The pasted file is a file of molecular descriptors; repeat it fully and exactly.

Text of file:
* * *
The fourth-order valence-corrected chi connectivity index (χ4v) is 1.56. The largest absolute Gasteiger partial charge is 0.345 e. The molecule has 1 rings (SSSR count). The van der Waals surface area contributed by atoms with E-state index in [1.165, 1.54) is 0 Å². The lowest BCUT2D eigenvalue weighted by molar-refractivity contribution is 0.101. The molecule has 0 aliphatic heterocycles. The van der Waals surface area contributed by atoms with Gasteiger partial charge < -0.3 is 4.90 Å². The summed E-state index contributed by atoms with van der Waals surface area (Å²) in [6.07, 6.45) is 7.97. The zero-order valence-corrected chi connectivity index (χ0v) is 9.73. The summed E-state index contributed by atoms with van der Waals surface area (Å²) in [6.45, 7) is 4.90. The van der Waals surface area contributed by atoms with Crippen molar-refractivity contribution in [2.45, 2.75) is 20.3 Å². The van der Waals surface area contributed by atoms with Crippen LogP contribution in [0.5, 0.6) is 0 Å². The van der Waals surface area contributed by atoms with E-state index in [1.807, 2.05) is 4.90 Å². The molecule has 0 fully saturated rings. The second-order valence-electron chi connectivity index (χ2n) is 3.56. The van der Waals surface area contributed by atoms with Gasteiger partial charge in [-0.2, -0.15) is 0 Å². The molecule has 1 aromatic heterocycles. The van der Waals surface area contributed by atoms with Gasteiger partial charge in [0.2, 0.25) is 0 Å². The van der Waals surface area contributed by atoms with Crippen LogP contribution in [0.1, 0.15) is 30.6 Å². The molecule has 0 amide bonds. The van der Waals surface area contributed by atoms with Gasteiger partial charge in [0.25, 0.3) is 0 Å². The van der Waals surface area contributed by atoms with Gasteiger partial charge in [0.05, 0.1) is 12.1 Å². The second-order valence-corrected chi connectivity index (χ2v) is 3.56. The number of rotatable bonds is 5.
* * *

The fourth-order valence-corrected chi connectivity index (χ4v) is 1.56. The largest absolute Gasteiger partial charge is 0.345 e. The molecule has 1 rings (SSSR count). The van der Waals surface area contributed by atoms with E-state index in [1.165, 1.54) is 0 Å². The lowest BCUT2D eigenvalue weighted by molar-refractivity contribution is 0.101. The molecule has 0 aliphatic heterocycles. The van der Waals surface area contributed by atoms with Gasteiger partial charge < -0.3 is 4.90 Å². The summed E-state index contributed by atoms with van der Waals surface area (Å²) in [6.07, 6.45) is 7.97. The zero-order valence-corrected chi connectivity index (χ0v) is 9.73. The summed E-state index contributed by atoms with van der Waals surface area (Å²) in [6.45, 7) is 4.90. The van der Waals surface area contributed by atoms with Crippen molar-refractivity contribution in [2.45, 2.75) is 20.3 Å². The van der Waals surface area contributed by atoms with Crippen LogP contribution in [0.5, 0.6) is 0 Å². The van der Waals surface area contributed by atoms with E-state index in [1.807, 2.05) is 4.90 Å². The molecule has 0 fully saturated rings. The second-order valence-electron chi connectivity index (χ2n) is 3.56. The van der Waals surface area contributed by atoms with Gasteiger partial charge in [-0.2, -0.15) is 0 Å². The molecule has 1 aromatic heterocycles. The van der Waals surface area contributed by atoms with Gasteiger partial charge in [0.2, 0.25) is 0 Å². The van der Waals surface area contributed by atoms with Crippen LogP contribution in [0.1, 0.15) is 30.6 Å². The molecule has 0 amide bonds. The van der Waals surface area contributed by atoms with Gasteiger partial charge in [0.25, 0.3) is 0 Å². The van der Waals surface area contributed by atoms with Gasteiger partial charge in [0.05, 0.1) is 12.1 Å². The second-order valence-corrected chi connectivity index (χ2v) is 3.56. The number of rotatable bonds is 5.